Clark says recruiting the right people in the first place also helps NTI achieve its enviable levels of staff engagement. The company considers the analytical ability and psychometric
profile of would-be employees in a formal testing process. 

We’re trying to encourage people and let them know they have permission to go outside the boundaries.

But that’s just the first step if you want engaged, loyal staff, Clark warns. 

“You don’t just pick people to fill the gap. It’s about working with them to help them succeed,” Clark explains.

“Businesses are worried they might lose people by offering them development. The scary thing is, if you don’t develop them, what sort of business do you end up with?”

Happy staff

Top performers

Another company bucking the gloomy finance industry trend is claim management specialist Proclaim, which was named one of BRW’s 50 Best Places to Work in 2015. 

Like NTI, Proclaim takes a public approach to recognition, Managing Director Jon Broome says. On the last Friday of the month, staff knock-off at 4pm for a team meeting and the announcement of the ‘Proclaimer of the Month’ – someone who has gone the extra mile for clients. 

“They get an hour to spend $200 cash before they have to come back to the office and show what they have bought,” Broome explains. 

Staff wait with drinks in hand for their lucky colleague to return.

Past purchases have included everything from gaming consoles to kitchen appliances and artwork. 

Despite having less than 100 employees, Proclaim’s feedback process is rigorous. 

In addition to quarterly performance reviews, it holds bi-annual anonymous employee surveys.

“They’re confronting,” Broome admits. “We have a culture of challenging, so you’ve got to be able to take on constructive criticism and work out if you have an issue.

“Our last survey showed we needed to do more work on the technical career path, which we are currently doing as a strategic priority.”

For Proclaim, the aim is to have engaged staff, not just employees walking around with smiles on their faces. 

“Engagement leads to higher productivity, better service and better results for clients,” Broome says. “The happier your team, the better your workplace and the better your chances are of recruiting quality people. It’s a self-fulfilling circle if you can get it right.”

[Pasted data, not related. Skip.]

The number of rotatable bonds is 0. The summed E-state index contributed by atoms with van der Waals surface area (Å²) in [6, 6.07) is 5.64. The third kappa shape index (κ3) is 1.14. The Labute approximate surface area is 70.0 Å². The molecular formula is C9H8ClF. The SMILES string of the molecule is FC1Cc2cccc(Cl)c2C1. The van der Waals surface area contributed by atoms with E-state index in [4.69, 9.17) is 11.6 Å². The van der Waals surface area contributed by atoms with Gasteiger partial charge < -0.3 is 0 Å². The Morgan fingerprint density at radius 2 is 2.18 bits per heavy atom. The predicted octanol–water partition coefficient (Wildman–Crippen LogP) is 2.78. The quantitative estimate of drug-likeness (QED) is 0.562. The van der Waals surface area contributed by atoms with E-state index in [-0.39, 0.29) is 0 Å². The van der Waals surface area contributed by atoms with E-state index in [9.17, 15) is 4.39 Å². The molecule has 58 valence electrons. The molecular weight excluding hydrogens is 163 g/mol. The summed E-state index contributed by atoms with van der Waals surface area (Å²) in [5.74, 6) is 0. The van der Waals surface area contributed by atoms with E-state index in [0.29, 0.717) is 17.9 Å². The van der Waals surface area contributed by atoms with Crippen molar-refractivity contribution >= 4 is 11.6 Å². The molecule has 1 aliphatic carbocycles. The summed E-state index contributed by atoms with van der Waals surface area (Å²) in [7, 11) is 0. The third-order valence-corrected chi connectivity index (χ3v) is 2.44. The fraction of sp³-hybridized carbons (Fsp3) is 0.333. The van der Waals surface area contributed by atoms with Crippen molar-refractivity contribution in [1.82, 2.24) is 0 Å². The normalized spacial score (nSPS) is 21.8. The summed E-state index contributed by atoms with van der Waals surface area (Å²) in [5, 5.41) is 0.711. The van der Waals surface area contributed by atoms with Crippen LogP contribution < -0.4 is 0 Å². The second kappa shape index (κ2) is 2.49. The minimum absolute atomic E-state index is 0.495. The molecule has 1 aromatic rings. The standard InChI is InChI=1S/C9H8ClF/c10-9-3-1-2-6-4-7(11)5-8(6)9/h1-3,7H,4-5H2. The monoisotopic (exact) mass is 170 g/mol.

And to put everything in perspective, Organisation and Development Manager Karen Cohen says Proclaim gives workers two paid volunteer days a year. 

“It helps us appreciate our lives when we spend time with people who are less fortunate,” Cohen says. 

Another shining light in the gloomy financial services industry is trading company Optiver. 

After being named BRW’s Best Place to Work in 2013, the Sydney arm of the global market-making company came in third this year. 

Optiver points to the trust and flexibility it gives its staff as one of the keys to its success. Its 240-odd Australian employees are placed in teams of 10. 

“We are transforming the organisation to agile self-directed teams,” Asia-Pacific Chief Luke McElnea told BRW.  “Distributing decision-making throughout the business really empowers people in their work groups and the teams get really tight.”

Trust or bust

Ashley Coaching and Consulting Managing Director Stacey Ashley provides masterclasses in happiness at work. She says feeling trusted is a key ingredient for optimal employee performance.

“The ability to make choices within the remit of their role allows people to feel in control of what they do and when, and potentially how they complete parts of their job,” Ashley explains.

“Autonomy also helps build self-belief. People think: ‘if my boss trusts me to do this, they must think I can.’”

It helps us appreciate our lives when we spend time with people who are less fortunate.

Ashley says greater autonomy can boost motivation in both the short- and long-term. But while there’s plenty employers can do for their staff, ultimately happiness comes down
to the individual.

“Whether they can choose to be happy often comes down to whether they have the skills and strategies to not only be able to make this choice, but recognise they have a choice,” Ashley says.

“Good employers should be helping their staff pick up those skills.”